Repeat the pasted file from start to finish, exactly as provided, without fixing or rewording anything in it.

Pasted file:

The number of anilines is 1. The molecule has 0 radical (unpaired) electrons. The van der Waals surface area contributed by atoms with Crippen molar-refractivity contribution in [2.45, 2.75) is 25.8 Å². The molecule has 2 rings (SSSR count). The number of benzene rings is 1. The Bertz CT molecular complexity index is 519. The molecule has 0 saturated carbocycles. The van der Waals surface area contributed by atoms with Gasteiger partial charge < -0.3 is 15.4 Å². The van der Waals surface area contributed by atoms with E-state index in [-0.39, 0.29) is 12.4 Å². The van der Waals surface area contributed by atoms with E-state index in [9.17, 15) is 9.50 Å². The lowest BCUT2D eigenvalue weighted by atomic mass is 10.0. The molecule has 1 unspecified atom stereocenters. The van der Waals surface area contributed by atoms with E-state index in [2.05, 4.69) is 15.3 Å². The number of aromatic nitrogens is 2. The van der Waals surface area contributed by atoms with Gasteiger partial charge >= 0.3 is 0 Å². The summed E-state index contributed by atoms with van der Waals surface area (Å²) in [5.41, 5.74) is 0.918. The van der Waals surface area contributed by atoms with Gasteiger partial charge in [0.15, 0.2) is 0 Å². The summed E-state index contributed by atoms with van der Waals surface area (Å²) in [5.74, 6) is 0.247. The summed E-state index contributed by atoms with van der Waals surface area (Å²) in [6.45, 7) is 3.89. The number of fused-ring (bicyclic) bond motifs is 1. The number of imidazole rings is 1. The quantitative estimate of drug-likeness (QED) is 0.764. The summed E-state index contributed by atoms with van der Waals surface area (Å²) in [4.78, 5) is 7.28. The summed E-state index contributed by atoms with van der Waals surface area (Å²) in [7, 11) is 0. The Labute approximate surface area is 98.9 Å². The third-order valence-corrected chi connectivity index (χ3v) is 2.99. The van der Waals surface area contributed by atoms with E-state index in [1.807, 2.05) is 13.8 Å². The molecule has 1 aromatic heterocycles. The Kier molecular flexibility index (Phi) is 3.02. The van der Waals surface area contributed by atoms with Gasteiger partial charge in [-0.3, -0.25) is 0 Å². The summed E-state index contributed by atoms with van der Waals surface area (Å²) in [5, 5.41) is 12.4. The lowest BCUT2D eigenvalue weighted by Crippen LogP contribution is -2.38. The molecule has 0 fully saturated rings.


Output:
The number of anilines is 1. The molecule has 0 radical (unpaired) electrons. The van der Waals surface area contributed by atoms with Crippen molar-refractivity contribution in [2.45, 2.75) is 25.8 Å². The molecule has 2 rings (SSSR count). The number of benzene rings is 1. The Bertz CT molecular complexity index is 519. The molecule has 0 saturated carbocycles. The van der Waals surface area contributed by atoms with Gasteiger partial charge < -0.3 is 15.4 Å². The van der Waals surface area contributed by atoms with E-state index in [-0.39, 0.29) is 12.4 Å². The van der Waals surface area contributed by atoms with E-state index in [9.17, 15) is 9.50 Å². The lowest BCUT2D eigenvalue weighted by atomic mass is 10.0. The molecule has 1 unspecified atom stereocenters. The van der Waals surface area contributed by atoms with E-state index in [2.05, 4.69) is 15.3 Å². The number of aromatic nitrogens is 2. The van der Waals surface area contributed by atoms with Gasteiger partial charge >= 0.3 is 0 Å². The summed E-state index contributed by atoms with van der Waals surface area (Å²) in [5.41, 5.74) is 0.918. The van der Waals surface area contributed by atoms with Gasteiger partial charge in [0.15, 0.2) is 0 Å². The summed E-state index contributed by atoms with van der Waals surface area (Å²) in [5.74, 6) is 0.247. The summed E-state index contributed by atoms with van der Waals surface area (Å²) in [6.45, 7) is 3.89. The number of fused-ring (bicyclic) bond motifs is 1. The number of imidazole rings is 1. The quantitative estimate of drug-likeness (QED) is 0.764. The summed E-state index contributed by atoms with van der Waals surface area (Å²) in [4.78, 5) is 7.28. The summed E-state index contributed by atoms with van der Waals surface area (Å²) in [7, 11) is 0. The Labute approximate surface area is 98.9 Å². The third-order valence-corrected chi connectivity index (χ3v) is 2.99. The van der Waals surface area contributed by atoms with E-state index in [1.807, 2.05) is 13.8 Å². The molecule has 1 aromatic heterocycles. The Kier molecular flexibility index (Phi) is 3.02. The van der Waals surface area contributed by atoms with Gasteiger partial charge in [-0.3, -0.25) is 0 Å². The summed E-state index contributed by atoms with van der Waals surface area (Å²) in [5, 5.41) is 12.4. The lowest BCUT2D eigenvalue weighted by Crippen LogP contribution is -2.38. The molecule has 0 fully saturated rings.